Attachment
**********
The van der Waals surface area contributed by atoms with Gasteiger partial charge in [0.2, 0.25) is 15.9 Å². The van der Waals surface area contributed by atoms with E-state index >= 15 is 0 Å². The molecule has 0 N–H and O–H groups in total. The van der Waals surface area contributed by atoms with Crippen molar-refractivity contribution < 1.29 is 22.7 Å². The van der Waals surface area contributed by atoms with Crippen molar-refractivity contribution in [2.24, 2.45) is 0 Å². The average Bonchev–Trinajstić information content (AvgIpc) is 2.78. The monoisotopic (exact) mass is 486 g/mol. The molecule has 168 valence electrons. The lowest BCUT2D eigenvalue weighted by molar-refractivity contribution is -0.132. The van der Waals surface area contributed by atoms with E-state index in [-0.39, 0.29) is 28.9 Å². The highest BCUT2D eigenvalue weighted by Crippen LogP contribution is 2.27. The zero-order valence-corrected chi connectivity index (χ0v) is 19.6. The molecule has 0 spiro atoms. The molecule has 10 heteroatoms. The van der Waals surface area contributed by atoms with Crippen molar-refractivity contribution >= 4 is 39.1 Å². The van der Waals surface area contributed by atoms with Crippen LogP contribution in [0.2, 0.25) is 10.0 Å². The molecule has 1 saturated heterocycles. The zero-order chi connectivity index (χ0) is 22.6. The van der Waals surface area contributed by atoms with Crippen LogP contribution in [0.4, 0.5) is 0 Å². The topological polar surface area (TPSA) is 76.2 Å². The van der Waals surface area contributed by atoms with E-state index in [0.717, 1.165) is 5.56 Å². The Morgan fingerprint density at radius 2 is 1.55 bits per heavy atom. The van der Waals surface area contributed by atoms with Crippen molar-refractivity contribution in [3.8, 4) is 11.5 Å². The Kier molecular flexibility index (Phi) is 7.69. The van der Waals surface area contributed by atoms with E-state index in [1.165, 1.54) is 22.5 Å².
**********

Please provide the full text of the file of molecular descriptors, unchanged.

The van der Waals surface area contributed by atoms with Gasteiger partial charge in [0.2, 0.25) is 15.9 Å². The van der Waals surface area contributed by atoms with E-state index >= 15 is 0 Å². The molecule has 0 N–H and O–H groups in total. The van der Waals surface area contributed by atoms with Crippen molar-refractivity contribution < 1.29 is 22.7 Å². The van der Waals surface area contributed by atoms with Crippen molar-refractivity contribution in [2.24, 2.45) is 0 Å². The average Bonchev–Trinajstić information content (AvgIpc) is 2.78. The monoisotopic (exact) mass is 486 g/mol. The molecule has 168 valence electrons. The lowest BCUT2D eigenvalue weighted by molar-refractivity contribution is -0.132. The van der Waals surface area contributed by atoms with E-state index in [-0.39, 0.29) is 28.9 Å². The highest BCUT2D eigenvalue weighted by Crippen LogP contribution is 2.27. The zero-order valence-corrected chi connectivity index (χ0v) is 19.6. The molecule has 0 spiro atoms. The molecule has 10 heteroatoms. The van der Waals surface area contributed by atoms with Crippen molar-refractivity contribution >= 4 is 39.1 Å². The van der Waals surface area contributed by atoms with Crippen LogP contribution in [0.2, 0.25) is 10.0 Å². The molecule has 1 saturated heterocycles. The zero-order chi connectivity index (χ0) is 22.6. The van der Waals surface area contributed by atoms with Crippen LogP contribution in [0.4, 0.5) is 0 Å². The topological polar surface area (TPSA) is 76.2 Å². The van der Waals surface area contributed by atoms with E-state index in [0.717, 1.165) is 5.56 Å². The Morgan fingerprint density at radius 2 is 1.55 bits per heavy atom. The van der Waals surface area contributed by atoms with Crippen molar-refractivity contribution in [3.8, 4) is 11.5 Å². The Kier molecular flexibility index (Phi) is 7.69. The van der Waals surface area contributed by atoms with E-state index in [1.165, 1.54) is 22.5 Å².